ii. dialogic and/or practical engagements with archival materials (drawing on, working with, reading into, intervening with, reacting to, interpreting and reinterpreting, reframing, reconfiguring, reactivating, reanimating, re-appropriating and unsettling);

iii. referential acts (references to, pointing or gesturing towards the archive).

Furthering VIAD’s broader research thematic for 2015-2017, ‘Performing the everyday: visualities, identities, subjectivities, positionalities’, our contribution to this well-established discourse is through emphasis on the role of what Stuart Hall (1996) terms ‘positionality’. Positionality is examined in relation to the construction of identities and subjectivities of practitioners, those subjectivities present within the archive itself, and ways in which all of these subject positions are activated. As Hall (1996:210, 211) states, [t]he practices of representation always implicate the positions from which we speak or write – the positions of enunciation … though we speak … ‘in our own name’, of ourselves and from our own experience, nevertheless who speaks, and the subject who is spoken of, are never exactly in the same place. … What we say is always ‘in context,’ positioned.

The location of addressor and addressee – where their subjectivities are positioned literally and figuratively – the address of the address (home, site, space and/or place; relationships between particular historical, political, geographic, social and cultural circumstances and contexts) – informs the dialogic processes of exchange. The platform’s format is designed to encourage interaction and exchange between a small, select group of practitioners. The focused nature of the group allows for a dynamic interplay between:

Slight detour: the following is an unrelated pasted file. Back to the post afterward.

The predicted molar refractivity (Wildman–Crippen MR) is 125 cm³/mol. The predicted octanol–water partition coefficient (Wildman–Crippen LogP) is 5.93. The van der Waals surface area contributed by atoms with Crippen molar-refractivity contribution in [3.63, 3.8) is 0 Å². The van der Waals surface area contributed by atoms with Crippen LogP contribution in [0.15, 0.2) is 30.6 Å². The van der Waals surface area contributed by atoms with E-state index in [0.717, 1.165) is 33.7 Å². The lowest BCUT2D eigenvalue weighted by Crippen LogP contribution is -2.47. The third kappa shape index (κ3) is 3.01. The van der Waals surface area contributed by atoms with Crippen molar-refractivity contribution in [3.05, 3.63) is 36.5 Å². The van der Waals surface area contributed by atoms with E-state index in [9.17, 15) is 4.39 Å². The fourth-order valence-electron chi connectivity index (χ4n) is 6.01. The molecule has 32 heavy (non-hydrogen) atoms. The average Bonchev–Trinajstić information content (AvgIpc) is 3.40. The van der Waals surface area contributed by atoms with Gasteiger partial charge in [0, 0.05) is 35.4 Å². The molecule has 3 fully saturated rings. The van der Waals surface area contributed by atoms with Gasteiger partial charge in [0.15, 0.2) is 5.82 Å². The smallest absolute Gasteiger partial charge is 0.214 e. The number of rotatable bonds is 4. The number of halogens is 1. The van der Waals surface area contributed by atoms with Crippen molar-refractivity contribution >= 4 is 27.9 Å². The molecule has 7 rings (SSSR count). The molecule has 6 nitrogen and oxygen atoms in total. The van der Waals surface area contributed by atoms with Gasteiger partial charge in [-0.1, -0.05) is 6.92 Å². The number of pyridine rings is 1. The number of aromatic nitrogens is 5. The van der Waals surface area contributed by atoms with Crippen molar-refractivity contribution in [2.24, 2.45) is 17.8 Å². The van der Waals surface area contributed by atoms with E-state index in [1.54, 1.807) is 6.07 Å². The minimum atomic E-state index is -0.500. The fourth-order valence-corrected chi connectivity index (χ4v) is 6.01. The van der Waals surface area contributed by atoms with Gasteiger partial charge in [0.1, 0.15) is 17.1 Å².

i. the multiple subjectivities of the practitioners;

ii. the individual and collective subjectivities of those represented;

iii. the subjectivities of the photographer or archivist;

iv. a plurality of addresses – acknowledging that addresses are dependent on multiple, shifting subject positions within one or more speakers, and the interchanges between them;

v. ways in which subjectivities embodied in the archive ‘speak to’ each of the above.

In VIADUCT 2015, practitioners’ multivalent positionalities are foregrounded through:

i. interaction and exchange by participants working in multiple global contexts;